They should apply the ‘yes, and…’ technique
If the primaries taught us anything, it’s that Donald Trump and Hillary Clinton should fully embrace the tenets of improv heading into their first presidential debate Monday night. This is tricky because American politics are as pre-packaged as a can of pork and beans. But once we get past the over-rehearsed lines that presidential candidates regularly regurgitate, we’ll have a real opportunity to see them “go off script” with a reactive and adaptive style of communication known as improvisation….read more
Made famous by sketch shows like “Whose Line is it Anyway?” and UCB comedians, improvisation has become a much-loved form of comedic entertainment. But what happens when improvisation takes a less likely route and is applied to business practices? After an evening at Access Confidential’s “Business Improv to Improve New Business” workshop, it turns out there are more than a few lessons that can be borrowed from improv to enhance interactions with coworkers and clients.
Below are key takeaways from the interactive, high-energy event, hosted by Business Improv CEO and Co-Founder Bob Kulhan. (P.S. Kulhan, pictured at top, was trained by Tina Fey, so you know he’s good!).read more
Going off the cuff helps learning and performance. Take it from Ben Folds, jazz musicians in an MRI machine and an improv company’s founder.
Orchestra. Although he didn’t play “Kate” — a personal favorite for obvious reasons — he did deliver on the one thing every audience member expected and waited patiently for: his improvised song of the night that always has the same title but never sounds the same twice.read more
Long before Amy Poehler became famous for her comic roles as Hillary Clinton on “Saturday Night Live,” and as indefatigable bureaucrat Leslie Knope on “Parks and Recreation,” she was a college freshman looking for something to do outside class. During her first week on campus, she auditioned for the school’s improvisational theater group, “My Mother’s Fleabag,” and discovered a passion. “Everyone was getting to act and be funny and write and direct and edit all at the same time,” she writes in her memoir, Yes, Please. “My college life sort of exploded in happiness,” she adds.read more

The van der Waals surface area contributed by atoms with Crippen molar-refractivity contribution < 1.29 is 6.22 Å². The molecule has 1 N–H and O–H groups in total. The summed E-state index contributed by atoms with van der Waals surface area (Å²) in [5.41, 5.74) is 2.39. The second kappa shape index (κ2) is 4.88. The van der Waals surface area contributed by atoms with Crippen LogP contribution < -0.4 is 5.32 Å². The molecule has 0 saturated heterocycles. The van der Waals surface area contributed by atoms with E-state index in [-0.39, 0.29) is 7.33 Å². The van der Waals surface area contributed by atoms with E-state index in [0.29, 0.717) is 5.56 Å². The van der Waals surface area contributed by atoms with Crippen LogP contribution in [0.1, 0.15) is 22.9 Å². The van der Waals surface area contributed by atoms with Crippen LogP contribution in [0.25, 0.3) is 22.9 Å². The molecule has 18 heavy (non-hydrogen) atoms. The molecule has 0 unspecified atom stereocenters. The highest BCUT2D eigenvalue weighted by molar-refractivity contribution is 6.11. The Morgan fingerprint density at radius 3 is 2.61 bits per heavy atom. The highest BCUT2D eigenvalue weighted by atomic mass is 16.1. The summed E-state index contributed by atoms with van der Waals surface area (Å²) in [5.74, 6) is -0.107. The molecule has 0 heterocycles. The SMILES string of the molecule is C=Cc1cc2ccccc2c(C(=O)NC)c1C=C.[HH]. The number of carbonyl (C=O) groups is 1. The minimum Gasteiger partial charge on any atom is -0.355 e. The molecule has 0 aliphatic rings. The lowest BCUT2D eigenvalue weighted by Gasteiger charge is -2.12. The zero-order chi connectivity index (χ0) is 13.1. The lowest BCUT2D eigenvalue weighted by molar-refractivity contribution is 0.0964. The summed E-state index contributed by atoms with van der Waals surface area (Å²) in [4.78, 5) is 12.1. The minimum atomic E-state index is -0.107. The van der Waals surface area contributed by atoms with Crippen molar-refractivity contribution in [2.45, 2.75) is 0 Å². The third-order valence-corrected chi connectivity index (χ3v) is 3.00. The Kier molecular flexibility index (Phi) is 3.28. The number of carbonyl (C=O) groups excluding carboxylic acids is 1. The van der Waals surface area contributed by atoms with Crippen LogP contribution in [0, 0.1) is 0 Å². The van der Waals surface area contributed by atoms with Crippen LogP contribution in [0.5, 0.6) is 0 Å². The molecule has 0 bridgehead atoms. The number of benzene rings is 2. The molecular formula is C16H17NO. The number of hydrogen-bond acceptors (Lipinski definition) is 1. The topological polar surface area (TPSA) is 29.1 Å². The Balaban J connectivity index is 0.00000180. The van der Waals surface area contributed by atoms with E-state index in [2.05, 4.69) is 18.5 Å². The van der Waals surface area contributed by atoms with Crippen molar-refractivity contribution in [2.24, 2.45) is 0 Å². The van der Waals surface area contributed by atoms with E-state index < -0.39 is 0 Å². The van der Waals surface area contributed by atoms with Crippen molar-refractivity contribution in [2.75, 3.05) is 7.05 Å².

“Focusing on adaptation to change, stress management and teaming, your improv team was able to bring these lessons to life. The “on your feet” approach combined with a high level of participation involvement made for a most enjoyable learning environment. Our team went away revived and refreshed and they learned tools to help them better deal with change on a personal and project level.”
Director, ERP Programs,
University of Notre Dame
“The overt problem: Naming a new software product that will consume half of our company’s resources over the next two years. A big investment, and worthy of considerable thought to communicate the quality and usefulness of this product!
The underlying problem: Getting nine directors of the company to all agree on this name! Enter the recent student of Bob Kulhan’s Business Improvisations class with a raft of new/old ideas. You’ve heard of brainstorming, thinking outside the box, and making new associations, but the practical application of those techniques, in a vibrant, exercise oriented, on-your-feet class brought it all to new heights for me! I took it all home and ran that “Name-Brain” meeting with aplomb… and the results were phenomenal!We actually named the product, with 100% participation, building on each other’s ideas, and total buy in. (Now if we can just Trade-Mark it!) And the level of excitement within the company at having that unified choice is terrific.”
Director, Business Products
Environmental Systems Corp